This book, prepared by Dr.Tsering Dekhang of the Tibetan Medical and Astrological institute, contains through descriptions of about 200 medicinal plants employed in the Tibetan medical system. It includes herbs, shrubs and trees that thrive primarily in the Himalayan region, as well as other parts of the world.
I have no doubt that this book will be valuable resource for students, researchers, scholars and medical professionals interested in medicinal plants and their use in treating disease. Given the interdependence of the world in which we live, sharing knowledge is an important way of contributing to the welfare of human beings in general. The author is a qualified practitioner of Tibetan medicine, which is one of the greatest legacies of Tibetan Buddhist civilization. It is a system that can contribute substantially to maintaining healthy mind and a healthy body, viewing health holistically as a question of balance. This natural balance can be disturbed by a variety of circumstances such as diet, lifestyle, as well as seasonal and mental conditions, which gives rise to different kinds of disorders.
As an integrated system of health care Tibetan medicine has served the Tibetan people well for many centuries and I believe can still provide much benefit to humanity at large. This book will provide readers with some insight into an important aspect of the tradition, the use of medicinal plants.
This book contains the description of nearly 200 Tibetan medicinal plants, including herbs, shrubs and trees. These plants thrive in the picturesque Kangra valley against the backdrop of majestic Dhauladhar Mountain Range in the state of Himachal Pradesh, India. Many of the plants I have mentioned herein grow well in all the foothills of the Himalayas as well as in various parts of the world. The medicinal plants may vary slightly in their qualities from place to place, but their therapeutic uses are similar. This book is based mainly on the authentic Tibetan medical texts; Duetse-men-ghee-trungpae-lekshad-norbue-frenzae by karma Choephel and the other text; Shelgon-Sheltreng (Compact Crystal Rosary)by the well-known eighteenth century Tibetan doctor and scholar Deumar Tenzin Phunstok. It is considered the most outstanding contribution in the field of Tibetan material medica.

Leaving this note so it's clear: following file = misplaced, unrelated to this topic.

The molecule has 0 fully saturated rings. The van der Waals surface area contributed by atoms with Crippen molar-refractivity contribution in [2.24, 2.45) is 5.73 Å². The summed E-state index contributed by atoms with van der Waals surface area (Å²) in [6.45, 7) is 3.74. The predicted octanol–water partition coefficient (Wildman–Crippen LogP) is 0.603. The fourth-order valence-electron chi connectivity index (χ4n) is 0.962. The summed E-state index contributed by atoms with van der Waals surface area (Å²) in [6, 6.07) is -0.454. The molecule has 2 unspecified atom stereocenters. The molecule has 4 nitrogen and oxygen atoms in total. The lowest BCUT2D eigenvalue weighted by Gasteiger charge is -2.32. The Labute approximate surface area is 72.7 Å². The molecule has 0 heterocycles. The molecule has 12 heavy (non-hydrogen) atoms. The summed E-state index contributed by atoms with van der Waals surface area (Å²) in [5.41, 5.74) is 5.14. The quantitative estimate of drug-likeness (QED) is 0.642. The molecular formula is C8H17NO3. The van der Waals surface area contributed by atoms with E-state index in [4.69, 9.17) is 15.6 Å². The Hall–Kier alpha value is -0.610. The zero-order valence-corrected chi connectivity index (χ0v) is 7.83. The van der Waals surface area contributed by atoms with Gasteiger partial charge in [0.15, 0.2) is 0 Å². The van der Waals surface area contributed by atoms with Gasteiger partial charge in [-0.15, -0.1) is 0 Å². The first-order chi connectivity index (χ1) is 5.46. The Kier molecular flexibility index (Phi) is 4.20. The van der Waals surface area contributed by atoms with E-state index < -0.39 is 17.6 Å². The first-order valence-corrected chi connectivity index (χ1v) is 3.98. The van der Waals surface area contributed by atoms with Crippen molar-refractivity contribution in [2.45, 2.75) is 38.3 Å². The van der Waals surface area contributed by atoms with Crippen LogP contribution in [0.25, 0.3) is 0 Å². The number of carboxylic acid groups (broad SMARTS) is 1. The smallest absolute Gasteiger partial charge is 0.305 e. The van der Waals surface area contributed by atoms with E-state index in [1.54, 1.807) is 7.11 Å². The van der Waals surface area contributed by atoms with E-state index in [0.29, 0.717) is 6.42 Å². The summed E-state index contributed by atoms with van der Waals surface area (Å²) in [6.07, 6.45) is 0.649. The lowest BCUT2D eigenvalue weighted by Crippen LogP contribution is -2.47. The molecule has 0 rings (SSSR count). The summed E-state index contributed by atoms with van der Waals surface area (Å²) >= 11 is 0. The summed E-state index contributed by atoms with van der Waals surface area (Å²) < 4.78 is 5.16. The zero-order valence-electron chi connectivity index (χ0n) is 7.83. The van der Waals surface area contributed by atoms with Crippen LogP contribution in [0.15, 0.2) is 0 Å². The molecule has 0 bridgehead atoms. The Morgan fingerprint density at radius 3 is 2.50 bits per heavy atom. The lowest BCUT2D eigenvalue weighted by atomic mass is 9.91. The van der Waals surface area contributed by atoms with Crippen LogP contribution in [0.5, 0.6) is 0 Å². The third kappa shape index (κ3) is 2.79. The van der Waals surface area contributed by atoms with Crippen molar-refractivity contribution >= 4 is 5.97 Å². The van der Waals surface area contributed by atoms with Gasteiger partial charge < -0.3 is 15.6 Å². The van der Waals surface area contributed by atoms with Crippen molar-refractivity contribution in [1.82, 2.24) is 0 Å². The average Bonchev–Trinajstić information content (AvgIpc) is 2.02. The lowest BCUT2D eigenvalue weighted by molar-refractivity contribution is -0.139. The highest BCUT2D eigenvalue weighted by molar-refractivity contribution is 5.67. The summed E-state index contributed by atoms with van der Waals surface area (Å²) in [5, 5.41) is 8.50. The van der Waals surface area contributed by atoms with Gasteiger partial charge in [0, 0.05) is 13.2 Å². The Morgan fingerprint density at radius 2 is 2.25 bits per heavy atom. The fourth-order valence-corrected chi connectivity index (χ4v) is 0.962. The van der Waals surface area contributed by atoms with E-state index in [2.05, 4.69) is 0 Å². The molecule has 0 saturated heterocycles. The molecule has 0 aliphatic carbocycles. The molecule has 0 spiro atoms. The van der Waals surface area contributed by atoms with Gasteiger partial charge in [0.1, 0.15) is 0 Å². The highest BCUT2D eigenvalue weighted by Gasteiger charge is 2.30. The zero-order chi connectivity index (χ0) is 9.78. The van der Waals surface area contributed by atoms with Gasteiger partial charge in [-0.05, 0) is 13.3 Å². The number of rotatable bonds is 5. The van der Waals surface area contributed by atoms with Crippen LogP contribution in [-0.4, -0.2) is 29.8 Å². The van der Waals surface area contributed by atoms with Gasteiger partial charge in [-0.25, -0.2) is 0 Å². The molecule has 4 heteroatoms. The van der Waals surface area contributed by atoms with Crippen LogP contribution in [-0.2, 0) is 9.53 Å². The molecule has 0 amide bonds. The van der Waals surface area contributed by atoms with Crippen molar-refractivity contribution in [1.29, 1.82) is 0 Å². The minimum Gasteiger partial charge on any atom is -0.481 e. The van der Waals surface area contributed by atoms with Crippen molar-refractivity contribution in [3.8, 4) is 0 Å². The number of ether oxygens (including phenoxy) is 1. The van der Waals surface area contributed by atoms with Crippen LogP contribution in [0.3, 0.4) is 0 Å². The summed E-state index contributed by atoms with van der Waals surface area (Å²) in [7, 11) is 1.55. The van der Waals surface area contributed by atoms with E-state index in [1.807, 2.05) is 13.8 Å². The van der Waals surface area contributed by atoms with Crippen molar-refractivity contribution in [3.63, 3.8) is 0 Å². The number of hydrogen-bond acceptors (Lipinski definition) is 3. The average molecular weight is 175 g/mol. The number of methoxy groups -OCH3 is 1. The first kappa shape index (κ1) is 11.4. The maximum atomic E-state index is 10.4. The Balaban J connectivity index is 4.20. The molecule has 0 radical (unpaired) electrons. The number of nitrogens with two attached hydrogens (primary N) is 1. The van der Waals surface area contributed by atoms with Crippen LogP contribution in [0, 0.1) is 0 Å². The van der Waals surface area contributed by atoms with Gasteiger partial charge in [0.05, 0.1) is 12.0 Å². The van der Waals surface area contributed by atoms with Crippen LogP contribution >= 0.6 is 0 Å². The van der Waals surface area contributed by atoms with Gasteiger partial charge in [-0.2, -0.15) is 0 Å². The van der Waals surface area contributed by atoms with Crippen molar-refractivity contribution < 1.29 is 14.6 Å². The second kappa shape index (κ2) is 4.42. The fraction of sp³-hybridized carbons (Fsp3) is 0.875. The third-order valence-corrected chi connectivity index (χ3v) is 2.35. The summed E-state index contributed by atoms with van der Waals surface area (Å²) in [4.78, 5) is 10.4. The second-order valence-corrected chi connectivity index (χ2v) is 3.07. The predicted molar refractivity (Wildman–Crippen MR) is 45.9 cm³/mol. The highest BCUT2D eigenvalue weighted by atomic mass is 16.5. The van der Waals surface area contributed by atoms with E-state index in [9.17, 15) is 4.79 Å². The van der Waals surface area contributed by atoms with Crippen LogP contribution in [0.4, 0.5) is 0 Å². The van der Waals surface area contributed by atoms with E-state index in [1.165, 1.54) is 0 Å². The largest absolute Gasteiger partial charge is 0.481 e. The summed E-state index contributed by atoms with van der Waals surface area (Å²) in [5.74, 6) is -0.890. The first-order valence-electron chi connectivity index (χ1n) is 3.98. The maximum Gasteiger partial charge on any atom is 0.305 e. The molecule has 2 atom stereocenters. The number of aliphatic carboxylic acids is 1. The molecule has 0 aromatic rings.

Previously in Tibet, documentation of the therapeutic values of plants was based on the insight and observation of past scholars. One interesting observation is that some knowledge about the uses of plants was gained through the behaviour of animals. For example, Tibetan doctors adopted remedies for fractured bones by observing the behaviour of birds searching for plants that would prevent egg shells from cracking. According to historical records, the use of plants in Tibetan medicine existed in Tibet from the time of enthronement of the first king of Tibet, Nyatri Tsenpo (127 B.C). Thus the knowledge of medicinal plants was passed on from generation to generation in a continuous tradition. These days many scholars acknowledge and appreciate the contribution of traditional Tibetan medicine for the treatment of various chronic and modern ailments worldwide. Interested people, including those from the scientific community, are eager to learn about and explore the special features Tibetan medical system holds in store to promote the health and well- being of people around the world. Two principle factors behind this success are the curative properties of the plants themselves and the sophisticated ways in which they are blended into effective remedies with the holistic approach to the treatment of diseases.
Firsthand documentation and thoroughly researched books on medicinal plants by Tibetan physicians are quite rate. Thus, I have taken on the challenge and responsibility of documenting and presenting in this book many medicinal plants found in the Himalayan foothills. I was able to click beautiful pictures of the plants during my numerous field trips to the mountains and plains of India. I hope that this handbook will serve the need of both professionals and amateurs in their quest to know more about medicinal plants. While holding responsibility for any errors and limitation in this book, I welcome any corrections and suggestions from the readers.
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